With the wedges shaped, I finished every surface of the cabinet with shellac, because it is easier to be done while the parts are not assembled.

Because the process of bringing all of the tennon's shoulder home, then pounding the wedges in would take so long, I couldn't use regular white glue. Plastic resin glue has an open time of three hours, which was plenty of time to do what I needed to do, and needed a 70 degree temperature to cure, with curing time that reduces with increasing temperatures.


I was able to do one set of tennons into a side, let it cure, then do the two others on that same size, let it cure, then bring on the other side to do the last three at once. the whole glue up took three.

Then the wedges needed to be trimmed off, and then shaped with the ends of the tennons.


After three more days of cleaning up the ends of those tennons, they sit just proud of the sides 1/16 of an inch.


With the carcase fully assembled, I moved onto a back panel. I chose to make a frame and panel back for my cabinet with a Madrone frame and Doussie panels. I chose to put in three panes; one for behind the drawers, one above the drawers and below a shelf, then one above the shelf. Dividing the back into multiple panels makes the components like drawers and shelves more grounded to the cabinet than floating inside.


I then had to move on to dovetailing. It took me a couple tries to get this right. My first set of drawers were practices to get used to the materials I was using and a technique I had not used in a few weeks. I chose to make my drawer fronts out of doussie (like my back panels), and the drawer boxes and sides of camphor.
  Camphor is very soft for being a hardwood, but smells amazing. It is used traditionally as drawer boxes and chest interiors because of it's wonderful smell. 
  
  After my second attempts, I arrived at these two boxes:

After some further paring work I glued them up. At first they did not fit into my drawer pockets (as I planned), so I started to plane their sides.
  Here at College of the Redwoods, we are taught how to give our drawers "let go". This "let go" is when a drawer pulls easily until the back end, where it tightens up and prevents pulling out. This is achieved by having a pocket in the carcase for drawers as a slight parallelogram, and the drawer being a slightly shallower parallelogram.
  So after a while of planing, scraping, and sanding, I ended up with two drawers that fit into my cabinet nicely.


Pulled out, you can see my dovetails:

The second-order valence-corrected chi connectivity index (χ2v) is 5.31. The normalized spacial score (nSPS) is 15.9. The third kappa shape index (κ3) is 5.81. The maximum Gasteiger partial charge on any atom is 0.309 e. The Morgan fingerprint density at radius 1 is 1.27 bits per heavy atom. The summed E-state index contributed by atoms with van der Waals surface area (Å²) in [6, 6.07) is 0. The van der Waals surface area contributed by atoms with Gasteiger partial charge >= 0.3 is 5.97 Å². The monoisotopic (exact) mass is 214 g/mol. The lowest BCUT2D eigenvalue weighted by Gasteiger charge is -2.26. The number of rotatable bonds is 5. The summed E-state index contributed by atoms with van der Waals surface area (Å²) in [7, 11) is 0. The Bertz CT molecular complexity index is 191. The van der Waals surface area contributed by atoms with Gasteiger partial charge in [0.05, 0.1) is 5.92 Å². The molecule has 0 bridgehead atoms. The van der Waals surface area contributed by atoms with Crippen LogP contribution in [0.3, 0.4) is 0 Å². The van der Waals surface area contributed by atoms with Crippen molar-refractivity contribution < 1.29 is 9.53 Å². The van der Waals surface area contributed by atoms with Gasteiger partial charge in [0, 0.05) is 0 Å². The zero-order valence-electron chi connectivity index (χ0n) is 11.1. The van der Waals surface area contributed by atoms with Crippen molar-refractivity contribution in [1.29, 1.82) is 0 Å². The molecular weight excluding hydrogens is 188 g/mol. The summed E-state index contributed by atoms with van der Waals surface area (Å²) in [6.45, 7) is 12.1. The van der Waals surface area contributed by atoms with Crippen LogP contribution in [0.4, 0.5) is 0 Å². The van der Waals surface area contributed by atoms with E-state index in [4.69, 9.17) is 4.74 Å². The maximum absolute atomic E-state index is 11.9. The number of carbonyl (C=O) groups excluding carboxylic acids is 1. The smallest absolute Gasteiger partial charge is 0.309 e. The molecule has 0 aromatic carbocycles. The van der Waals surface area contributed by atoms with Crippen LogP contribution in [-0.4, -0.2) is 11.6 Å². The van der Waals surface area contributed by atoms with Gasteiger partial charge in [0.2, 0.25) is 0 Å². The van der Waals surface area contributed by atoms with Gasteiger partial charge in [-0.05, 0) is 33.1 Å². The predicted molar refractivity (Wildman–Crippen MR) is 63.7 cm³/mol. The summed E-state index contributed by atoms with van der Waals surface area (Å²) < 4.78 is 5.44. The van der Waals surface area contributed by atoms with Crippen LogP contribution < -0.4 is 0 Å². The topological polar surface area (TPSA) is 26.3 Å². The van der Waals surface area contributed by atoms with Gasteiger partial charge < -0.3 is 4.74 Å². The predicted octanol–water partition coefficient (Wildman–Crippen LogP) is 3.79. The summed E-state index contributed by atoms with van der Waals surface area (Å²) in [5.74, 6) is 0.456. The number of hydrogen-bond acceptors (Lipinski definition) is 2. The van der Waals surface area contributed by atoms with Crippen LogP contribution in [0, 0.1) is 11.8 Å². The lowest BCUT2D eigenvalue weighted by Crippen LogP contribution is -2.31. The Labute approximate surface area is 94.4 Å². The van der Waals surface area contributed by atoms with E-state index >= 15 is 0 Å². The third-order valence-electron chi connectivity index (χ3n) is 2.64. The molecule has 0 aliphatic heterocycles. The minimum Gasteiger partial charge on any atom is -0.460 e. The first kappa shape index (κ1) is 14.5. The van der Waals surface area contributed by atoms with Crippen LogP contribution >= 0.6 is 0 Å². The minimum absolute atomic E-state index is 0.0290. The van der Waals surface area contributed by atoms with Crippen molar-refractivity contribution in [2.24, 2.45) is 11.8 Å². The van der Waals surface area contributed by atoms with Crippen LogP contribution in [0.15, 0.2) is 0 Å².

With my love of traditional techniques, I modified a variation of fancy dovetails that I have seen before. In some traditional English furniture every other pin in a dovetail is half the length of the others, but I found that when using that for my top drawer, that the only way to aesthetically match it with my bottom drawer was to keep the two middle pins as short ones.

 Once my drawers were fitted, I moved onto drawer pulls. Ever since I got my first Krenov book, I was amazed at what he did with drawer and door pulls. From the start of this project I started studying in depth the kind of pulls that he put on his work. 
  The pulls are the most interactive parts of a cabinet  So I wanted to design something that was inviting and pleasing to grab. After a few iterations I came up with a curved pull.



On the bottom I chose to put some gouge tracks for texture:


I then chopped them off at the back of their tenons and glued them into mortises I put in the drawer fronts.


So mocked up without the door on, here is what the whole thing looks like:


Then It was just a matter of making hinges, and fitting the door. The hinges I made out of brass, cut from flat bar, and shaped to make to leafs of a knife hinge. I then planed my door to fit, and put mortises in to fit the hinges.
  Once the door was hung, I added a friction latch, added a patina to all of the brass components, and finished shellacking everything.



Once finished...

 Here is how she looks on a wall


and with the door open



The door pull with gouge texture:



The end of the hinge that protrudes (I made it hexagonal as opposed to completely round, which is traditional, to complement the rectangularity of my tenon ends):



The inside of the brass hinges with patina:



My friction latch, which has a spring above it to gently hold my door shut:


And the bumber that keeps my door from sagging under the pressure of the spring from the friction latch: 


My drawer fronts with their pulls:


The carved out "owl ears". 


My wedged tenons (I kept my scribe lines horizontally as a reference to the fact that I choppet this detail by hand):



My scooped bottom shelf:



After nearly 600 hours spent on this cabinet, and a complete emotional roller coaster, I am glad to be done, but sad to have nothing more to add or fix. 
  When thinking about a name for this piece, for some reason the name Lucinda comes to mind. So Lucinda she shall be named.